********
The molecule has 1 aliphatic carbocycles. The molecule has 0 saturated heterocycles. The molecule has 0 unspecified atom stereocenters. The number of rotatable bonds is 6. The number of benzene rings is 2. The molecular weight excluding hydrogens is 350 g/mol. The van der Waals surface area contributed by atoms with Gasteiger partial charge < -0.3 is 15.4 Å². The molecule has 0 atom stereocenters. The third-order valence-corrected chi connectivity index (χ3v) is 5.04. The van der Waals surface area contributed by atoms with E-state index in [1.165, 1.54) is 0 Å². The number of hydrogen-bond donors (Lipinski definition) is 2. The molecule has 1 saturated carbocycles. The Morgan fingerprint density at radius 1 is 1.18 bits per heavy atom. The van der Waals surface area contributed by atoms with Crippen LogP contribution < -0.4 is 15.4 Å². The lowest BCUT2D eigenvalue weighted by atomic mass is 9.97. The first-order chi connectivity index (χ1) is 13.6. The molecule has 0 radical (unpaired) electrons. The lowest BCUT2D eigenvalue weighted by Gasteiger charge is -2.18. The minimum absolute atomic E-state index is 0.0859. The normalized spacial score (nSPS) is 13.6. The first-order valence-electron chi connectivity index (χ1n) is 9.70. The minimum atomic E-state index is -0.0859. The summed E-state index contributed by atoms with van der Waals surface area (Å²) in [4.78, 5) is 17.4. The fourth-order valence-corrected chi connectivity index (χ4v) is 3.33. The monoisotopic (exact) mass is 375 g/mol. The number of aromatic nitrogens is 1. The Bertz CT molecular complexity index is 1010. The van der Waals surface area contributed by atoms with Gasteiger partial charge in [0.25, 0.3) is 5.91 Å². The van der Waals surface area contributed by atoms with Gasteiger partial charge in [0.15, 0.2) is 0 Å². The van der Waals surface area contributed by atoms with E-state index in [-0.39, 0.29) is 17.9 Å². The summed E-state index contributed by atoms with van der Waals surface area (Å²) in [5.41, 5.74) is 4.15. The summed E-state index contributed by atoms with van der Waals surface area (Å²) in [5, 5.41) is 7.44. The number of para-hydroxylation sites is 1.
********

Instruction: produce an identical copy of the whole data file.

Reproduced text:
The molecule has 1 aliphatic carbocycles. The molecule has 0 saturated heterocycles. The molecule has 0 unspecified atom stereocenters. The number of rotatable bonds is 6. The number of benzene rings is 2. The molecular weight excluding hydrogens is 350 g/mol. The van der Waals surface area contributed by atoms with Gasteiger partial charge < -0.3 is 15.4 Å². The molecule has 0 atom stereocenters. The third-order valence-corrected chi connectivity index (χ3v) is 5.04. The van der Waals surface area contributed by atoms with E-state index in [1.165, 1.54) is 0 Å². The number of hydrogen-bond donors (Lipinski definition) is 2. The molecule has 1 saturated carbocycles. The Morgan fingerprint density at radius 1 is 1.18 bits per heavy atom. The van der Waals surface area contributed by atoms with Crippen LogP contribution < -0.4 is 15.4 Å². The lowest BCUT2D eigenvalue weighted by atomic mass is 9.97. The first-order chi connectivity index (χ1) is 13.6. The molecule has 0 radical (unpaired) electrons. The lowest BCUT2D eigenvalue weighted by Gasteiger charge is -2.18. The minimum absolute atomic E-state index is 0.0859. The normalized spacial score (nSPS) is 13.6. The first-order valence-electron chi connectivity index (χ1n) is 9.70. The minimum atomic E-state index is -0.0859. The summed E-state index contributed by atoms with van der Waals surface area (Å²) in [4.78, 5) is 17.4. The fourth-order valence-corrected chi connectivity index (χ4v) is 3.33. The monoisotopic (exact) mass is 375 g/mol. The number of aromatic nitrogens is 1. The Bertz CT molecular complexity index is 1010. The van der Waals surface area contributed by atoms with Gasteiger partial charge in [0.25, 0.3) is 5.91 Å². The van der Waals surface area contributed by atoms with Gasteiger partial charge in [0.15, 0.2) is 0 Å². The van der Waals surface area contributed by atoms with E-state index in [-0.39, 0.29) is 17.9 Å². The summed E-state index contributed by atoms with van der Waals surface area (Å²) in [5.41, 5.74) is 4.15. The summed E-state index contributed by atoms with van der Waals surface area (Å²) in [5, 5.41) is 7.44. The number of para-hydroxylation sites is 1.